Wednesday evening at 6 o'clock Te exhibit was successful from men have been selected for this hon- ial hall under the auspices of the Ann STThe Badgers had an opportunity to
Colvin B. Brow, chief of the organiza- the dealers' standpoint for a consid- or. Arbor Art association, beginng to-SENORthe Rmeet by cp
tion service bureau, will be the guest erable nuniber of sales were rert- Among his books are fiction for morrow and lasting until Thursday. Iplace in the relay but Kennedy the
tio niLoneat letic u bje c s,,T h e h all illtbe o p enuv ery ID C T feflnu m b e r l stfW is o n sin r u n n er Inethorela
of the board of directors at a private ed by the automobile agents conduct- young people on athletic subjects, The hall will be open every after- last Wisconsin runner in the relay
luncheon-meetingin the ChamberofingtheboothsSescametextbooks on football, instructions in noon from 1:30 until 5 o'clock. UM SIUIVSUOM ROWIfell down in his last lap robbing
Commerce-buiting iMrCaBr of rng the bortos.Several visitors sole AIuction Bridge, articles on Yale, and M. Georges Plasse, a member of the IvWisconsin of its chances.
Commerce building. Mr. Brow has from neighboring towns for the soenmru ok nkeigpt ri- oitwl epeett xli h Michigan scored in six of the 10
selected for his subject, "Administra- purpose of purchasing some type of numerous works on keeping fit, train- society, will be present to explain the ,
sionctd OrgisztijnPo"A ms."am- . Itase pran portuni tyo look ug for sports, etc. work of the artists, and will, at some I Dues of members of the senior lit-Mihnts cordingsix0y f tha
tion and Organization Problems" car. It was an opportunity to loo Mr. Camp would have be 6 years tie to be announced later, give an erary class will be collected again nning r s n
Open discussion will follow the ad- over the models of the many differ- of age had he lived until April 7. illustrated lecture on the process of from 9 to 12 and from 2 to 5 o'clock pole vault.. The Maize and Blue clad
dress. et manufacturersascarsofa tsthe making of an etching plate, and stomorrow at the booth in the corridor atletes also capture thirdd place in
_ _ _ _ _ _ _ _ _ _ _weie placed on exhibition. The twoat l es lo c p ur d hid lce n
I I!PflhI[Dt~~~~~~ I the printing of the proofs. M. Plasse, of University hall.h h tp ta dte 40 y r u n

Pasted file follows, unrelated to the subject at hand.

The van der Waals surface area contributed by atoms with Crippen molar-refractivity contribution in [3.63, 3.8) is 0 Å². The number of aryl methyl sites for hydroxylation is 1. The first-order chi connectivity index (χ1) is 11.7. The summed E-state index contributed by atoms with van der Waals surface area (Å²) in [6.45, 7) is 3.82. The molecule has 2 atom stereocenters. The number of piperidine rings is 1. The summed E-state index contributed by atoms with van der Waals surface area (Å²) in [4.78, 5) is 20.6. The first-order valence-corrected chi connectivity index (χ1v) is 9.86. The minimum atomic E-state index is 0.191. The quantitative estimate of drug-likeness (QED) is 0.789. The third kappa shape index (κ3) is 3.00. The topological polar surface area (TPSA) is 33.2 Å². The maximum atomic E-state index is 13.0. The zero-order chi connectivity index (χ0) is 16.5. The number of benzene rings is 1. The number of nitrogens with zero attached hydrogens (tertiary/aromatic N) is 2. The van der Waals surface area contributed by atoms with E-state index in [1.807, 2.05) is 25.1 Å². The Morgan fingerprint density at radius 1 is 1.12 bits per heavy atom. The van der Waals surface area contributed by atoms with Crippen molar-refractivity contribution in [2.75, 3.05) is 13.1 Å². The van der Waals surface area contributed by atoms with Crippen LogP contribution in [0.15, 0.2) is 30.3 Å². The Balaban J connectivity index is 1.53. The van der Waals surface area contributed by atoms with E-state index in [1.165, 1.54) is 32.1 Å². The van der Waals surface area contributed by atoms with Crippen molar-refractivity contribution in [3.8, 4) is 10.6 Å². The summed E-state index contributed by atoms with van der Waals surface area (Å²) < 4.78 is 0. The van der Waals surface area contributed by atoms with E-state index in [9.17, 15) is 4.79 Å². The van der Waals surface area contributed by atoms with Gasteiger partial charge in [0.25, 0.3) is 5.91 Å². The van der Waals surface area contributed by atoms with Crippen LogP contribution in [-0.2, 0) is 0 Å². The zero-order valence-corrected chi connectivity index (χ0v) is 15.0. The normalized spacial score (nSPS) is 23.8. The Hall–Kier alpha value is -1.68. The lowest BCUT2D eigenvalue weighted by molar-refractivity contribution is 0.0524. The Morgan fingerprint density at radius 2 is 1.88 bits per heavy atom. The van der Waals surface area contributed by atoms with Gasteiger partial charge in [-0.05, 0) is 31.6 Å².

motors which were included in the thesht pt ndthe44ryrd unan
moexibi wi b re incu n the . IUY was in Ann Arbor with a similar ex- Less than half the class have paid took fourth in the relay.
exhibit will be given to the automotive hibit in November, 1923. these dues, which amount to $3.50, ac- I The balance of the points were di-
W school of the Universitynw or. TtestinAll forms of prints have become cording to Frank Roberts, '25, treas-:i vided as follows: Illinois fourth with
and experimental work. ETvery popular in recent years, accord-' urer of the class. They must be paid 17 1-2, Ohio fifth with 17 points
I o w a s i x t h - w i t h 9Ep o i n t s , in t -
R MingTto Prof. Warren P. Lombard, pro- before senior invitations can, be or- Iowa sixth with 9 points, and North
FTodfessor emeritus of physiology, and dered the latter part of this month. western seventh with 61-2 points;
DrOadBrwnoCteRckfllr Testsfor nickel, more delicate than president of the Ann Arbor Art as- Students going into other schools Minnesota, Purdue and Indiana failed
Dr. Wade Brown of the Rockefeller heretofore, are made possible by re- sociation, which is sponsoring the expmust pay their literary dues if they to score.
Institute for Medical Research will search work conducted with a new hibit. This increased popularity is are getting A.B. degrees, and it will
lecture on "Chemotherapy and the II IlliS 1EULAIIO nickel reagent, alpha-furildioxime, by probably not so much a matter of also be necessary to pay up all back West Point N. Y March 14.-W .
Treatment of Syphilis" at 8 o'clock B. A. Soule of the chemistry depart- price, said Prof(so: -LrnIabard, as dues that remain unpaid at this time. Baird of Cornwell-on-Hudson N Y
Thursday, March 19, in the Natural New York, March 14.-Return of the ment. An article discussing the new the fact that more and more people Bclass of 1923, has been elected cap
Science auditorium. The lecture willI!clsof12,hsbe lctdap
benthe thirim the eri e Alha kickoff to the kicker's 40 yard line reagent has been written by Mr. Soule have been forced to live in apartmenUtsd
be the third in the series of Alpha change in the rules involving block- and will appear in the April issue of or small houses with rooms of limit- McBride, whose husband has served amy heknyteat Military a-
c iA.theny lesnmthe Journal of the Amdvingeb wall space de o h ana ademy hockey team for next season,
I Omega Alpha, national honorary med- ,, n aiim,, +i, ,P of e-in- ae;heJuralo teAmierican Cheie wallspace.a istice of th paceI Counn-fo -it.,